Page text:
Can renting cars by the hour and crashing in strangers’ spare bedrooms really change the economy?
My latest cover story in the Washington City Paper allowed me to call on a couple of years of personal experiences as a “collaborative consumer.” I also got to talk to other people using D.C.’s car and bike shares, Airbnb and eatFeastly hosts, as well as a bunch of pundits who say the burgeoning “sharing economy” is ushering in big changes in the way we live.
Here’s an excerpt from the story:
Sharing enthusiasts see a future with less pollution, inefficiency, and injustice—not to mention fewer cars. But sharing services aren’t always green (you can, after all, share a private jet). They seem more likely—not less—to accentuate class differences and perpetuate the same bad behavior on commercial, labor, and environmental fronts that everything that came before them did. And while sharing depends on high-tech social media and smartphone apps, in many ways the collaborative world harkens back to the past: to barter systems; the hyper-localism of preautomobile societies; and the almost small-town importance of reputation, which will increasingly follow us around as “data exhaust” that could replace the credit rating. Still, the changes afoot are propelled by decidedly 21st century realities: population growth, booming cities, rising costs, and shrinking personal space.
If I hadn’t become a journalist, I may have taken up sociology. I’m fascinated about what makes society work; how people think and why; and how different cultures can come to very different views — or sometimes very similar ones — through different — or remarkably the same — experiences and approaches.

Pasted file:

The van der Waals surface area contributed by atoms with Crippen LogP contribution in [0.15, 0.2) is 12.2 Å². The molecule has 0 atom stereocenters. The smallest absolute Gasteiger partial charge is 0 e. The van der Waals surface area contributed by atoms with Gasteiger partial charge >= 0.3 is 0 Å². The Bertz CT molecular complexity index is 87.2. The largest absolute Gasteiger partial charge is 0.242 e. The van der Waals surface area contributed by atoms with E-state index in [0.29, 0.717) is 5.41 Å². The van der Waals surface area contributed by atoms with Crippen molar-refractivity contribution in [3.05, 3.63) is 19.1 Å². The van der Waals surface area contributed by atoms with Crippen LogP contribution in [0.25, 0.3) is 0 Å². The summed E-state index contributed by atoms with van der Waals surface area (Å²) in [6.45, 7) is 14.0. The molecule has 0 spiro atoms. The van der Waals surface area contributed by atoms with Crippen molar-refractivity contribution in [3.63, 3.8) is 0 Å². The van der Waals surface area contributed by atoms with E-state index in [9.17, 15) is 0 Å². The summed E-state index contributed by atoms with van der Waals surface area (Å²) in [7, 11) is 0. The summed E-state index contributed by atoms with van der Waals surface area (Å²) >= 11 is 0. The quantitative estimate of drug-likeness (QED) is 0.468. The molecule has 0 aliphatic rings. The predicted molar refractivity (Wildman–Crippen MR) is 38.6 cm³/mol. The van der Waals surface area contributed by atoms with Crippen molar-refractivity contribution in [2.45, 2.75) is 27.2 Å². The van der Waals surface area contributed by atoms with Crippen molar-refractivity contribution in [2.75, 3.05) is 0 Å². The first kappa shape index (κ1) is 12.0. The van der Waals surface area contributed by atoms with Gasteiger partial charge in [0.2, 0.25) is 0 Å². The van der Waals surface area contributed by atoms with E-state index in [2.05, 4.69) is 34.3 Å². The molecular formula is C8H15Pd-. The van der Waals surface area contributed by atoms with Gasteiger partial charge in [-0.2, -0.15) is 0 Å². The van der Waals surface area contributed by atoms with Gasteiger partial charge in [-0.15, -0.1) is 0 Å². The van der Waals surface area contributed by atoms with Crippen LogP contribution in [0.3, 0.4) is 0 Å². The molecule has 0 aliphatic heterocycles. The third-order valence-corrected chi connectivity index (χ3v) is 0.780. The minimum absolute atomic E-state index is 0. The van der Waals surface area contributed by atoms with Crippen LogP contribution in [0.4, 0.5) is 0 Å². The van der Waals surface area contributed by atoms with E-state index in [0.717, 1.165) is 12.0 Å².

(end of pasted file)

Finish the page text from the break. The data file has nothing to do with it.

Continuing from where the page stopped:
At the beginning of my career, I had the good fortune to spend six years in Mexico writing about everything from Mexican cinema to the country’s political elections and economic development for the Dallas Morning News and other newspapers.
This year, I’ve had a chance to reconnect with this interest in “the general assignment,” as in general assignment reporting. As the managing editor of the new Latino cultural site, Hola Cultura, I spend part of every day now focused on the arts and humanities. Besides becoming more fluent in online video and other forms of multimedia communication, which are most certainly the future of journalism, the work has reconnected me to a past love: reporting on Hispanic culture.
While running holacultura.com is a blast, I haven’t lost interest in stories about environmental issues and their connections to most aspects of life — a web of relationships often reflected upon in art. Since it’s been awhile since I updated this site, here’s a roundup of environmental stories I’ve published in recent months:
For those of us following the climate change debate, we’ve heard for years that to build a clean energy economy we first need a “smart grid” capable of plugging into an array of big and small power sources — from residential rooftop solar panels to massive wind farms. For some, however, the “smart meters” represent a massive new assault on the airwaves and public health.
Read more about DC’s meter battle in my story in this week’s Washington City Paper.
After reading one too many reports that corporations were going “zero waste,” I began to wonder what this means for landfills. Could we really be headed toward a world without trash dumps and Superfund sites?
Considering that there’s possibly as much as 30 tons of industrial trash for every ton of municipal solid waste, we are talking a lot of trash; though corporations have even trashed the word and now consider their castoffs the fodder of new “profit centers.” But what happens to these newly branded “resources” after they’ve been “reduced, reused or recycled”? I learned the answer is far from straightforward. Read the story on Alternet.org.